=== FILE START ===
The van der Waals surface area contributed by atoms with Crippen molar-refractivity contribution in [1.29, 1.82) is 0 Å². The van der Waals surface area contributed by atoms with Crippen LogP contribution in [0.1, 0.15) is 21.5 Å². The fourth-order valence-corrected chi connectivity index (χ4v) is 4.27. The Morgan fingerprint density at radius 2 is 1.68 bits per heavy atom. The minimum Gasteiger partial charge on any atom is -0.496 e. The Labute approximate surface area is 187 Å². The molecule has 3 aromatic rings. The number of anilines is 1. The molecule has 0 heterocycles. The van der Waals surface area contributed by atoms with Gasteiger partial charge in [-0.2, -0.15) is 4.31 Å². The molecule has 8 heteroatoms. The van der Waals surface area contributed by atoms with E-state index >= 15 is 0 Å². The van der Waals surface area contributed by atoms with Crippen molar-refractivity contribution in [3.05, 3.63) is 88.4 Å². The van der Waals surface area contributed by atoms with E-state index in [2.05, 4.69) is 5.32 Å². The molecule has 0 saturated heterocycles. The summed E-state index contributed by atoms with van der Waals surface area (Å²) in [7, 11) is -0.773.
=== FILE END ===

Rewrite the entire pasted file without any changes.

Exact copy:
The van der Waals surface area contributed by atoms with Crippen molar-refractivity contribution in [1.29, 1.82) is 0 Å². The van der Waals surface area contributed by atoms with Crippen LogP contribution in [0.1, 0.15) is 21.5 Å². The fourth-order valence-corrected chi connectivity index (χ4v) is 4.27. The Morgan fingerprint density at radius 2 is 1.68 bits per heavy atom. The minimum Gasteiger partial charge on any atom is -0.496 e. The Labute approximate surface area is 187 Å². The molecule has 3 aromatic rings. The number of anilines is 1. The molecule has 0 heterocycles. The van der Waals surface area contributed by atoms with Gasteiger partial charge in [-0.2, -0.15) is 4.31 Å². The molecule has 8 heteroatoms. The van der Waals surface area contributed by atoms with E-state index >= 15 is 0 Å². The van der Waals surface area contributed by atoms with Crippen molar-refractivity contribution in [3.05, 3.63) is 88.4 Å². The van der Waals surface area contributed by atoms with E-state index in [2.05, 4.69) is 5.32 Å². The molecule has 0 saturated heterocycles. The summed E-state index contributed by atoms with van der Waals surface area (Å²) in [7, 11) is -0.773.